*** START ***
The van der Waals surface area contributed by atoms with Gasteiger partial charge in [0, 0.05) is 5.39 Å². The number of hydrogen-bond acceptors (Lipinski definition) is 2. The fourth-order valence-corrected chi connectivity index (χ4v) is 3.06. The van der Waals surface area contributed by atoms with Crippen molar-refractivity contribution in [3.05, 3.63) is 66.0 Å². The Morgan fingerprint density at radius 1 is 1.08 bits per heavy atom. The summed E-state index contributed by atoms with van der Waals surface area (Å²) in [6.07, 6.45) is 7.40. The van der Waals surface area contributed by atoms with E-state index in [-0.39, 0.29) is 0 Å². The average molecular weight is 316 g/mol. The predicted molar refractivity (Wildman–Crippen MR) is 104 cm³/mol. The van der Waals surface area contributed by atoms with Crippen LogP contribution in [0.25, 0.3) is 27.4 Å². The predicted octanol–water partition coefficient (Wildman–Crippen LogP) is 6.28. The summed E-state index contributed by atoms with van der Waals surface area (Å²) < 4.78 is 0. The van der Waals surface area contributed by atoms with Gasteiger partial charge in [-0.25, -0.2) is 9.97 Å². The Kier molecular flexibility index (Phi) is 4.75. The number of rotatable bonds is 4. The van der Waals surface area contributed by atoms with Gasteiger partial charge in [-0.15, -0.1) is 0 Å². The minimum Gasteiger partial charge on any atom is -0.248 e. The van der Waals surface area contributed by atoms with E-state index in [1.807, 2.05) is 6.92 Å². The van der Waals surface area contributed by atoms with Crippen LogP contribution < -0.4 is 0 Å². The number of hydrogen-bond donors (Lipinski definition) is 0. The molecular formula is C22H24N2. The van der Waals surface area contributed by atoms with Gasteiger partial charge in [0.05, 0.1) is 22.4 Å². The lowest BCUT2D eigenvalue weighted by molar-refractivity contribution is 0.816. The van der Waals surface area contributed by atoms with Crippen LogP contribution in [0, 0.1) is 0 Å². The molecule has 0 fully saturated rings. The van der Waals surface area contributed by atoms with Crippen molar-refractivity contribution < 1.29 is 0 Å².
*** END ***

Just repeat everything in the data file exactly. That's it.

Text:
The van der Waals surface area contributed by atoms with Gasteiger partial charge in [0, 0.05) is 5.39 Å². The number of hydrogen-bond acceptors (Lipinski definition) is 2. The fourth-order valence-corrected chi connectivity index (χ4v) is 3.06. The van der Waals surface area contributed by atoms with Crippen molar-refractivity contribution in [3.05, 3.63) is 66.0 Å². The Morgan fingerprint density at radius 1 is 1.08 bits per heavy atom. The summed E-state index contributed by atoms with van der Waals surface area (Å²) in [6.07, 6.45) is 7.40. The van der Waals surface area contributed by atoms with E-state index in [-0.39, 0.29) is 0 Å². The average molecular weight is 316 g/mol. The predicted molar refractivity (Wildman–Crippen MR) is 104 cm³/mol. The van der Waals surface area contributed by atoms with Crippen LogP contribution in [0.25, 0.3) is 27.4 Å². The predicted octanol–water partition coefficient (Wildman–Crippen LogP) is 6.28. The summed E-state index contributed by atoms with van der Waals surface area (Å²) < 4.78 is 0. The van der Waals surface area contributed by atoms with Gasteiger partial charge in [-0.25, -0.2) is 9.97 Å². The Kier molecular flexibility index (Phi) is 4.75. The number of rotatable bonds is 4. The van der Waals surface area contributed by atoms with Gasteiger partial charge in [-0.15, -0.1) is 0 Å². The minimum Gasteiger partial charge on any atom is -0.248 e. The van der Waals surface area contributed by atoms with E-state index in [1.807, 2.05) is 6.92 Å². The van der Waals surface area contributed by atoms with Crippen LogP contribution < -0.4 is 0 Å². The number of hydrogen-bond donors (Lipinski definition) is 0. The molecular formula is C22H24N2. The van der Waals surface area contributed by atoms with Gasteiger partial charge in [0.05, 0.1) is 22.4 Å². The lowest BCUT2D eigenvalue weighted by molar-refractivity contribution is 0.816. The van der Waals surface area contributed by atoms with Crippen LogP contribution in [0, 0.1) is 0 Å². The molecule has 0 fully saturated rings. The van der Waals surface area contributed by atoms with Crippen molar-refractivity contribution < 1.29 is 0 Å².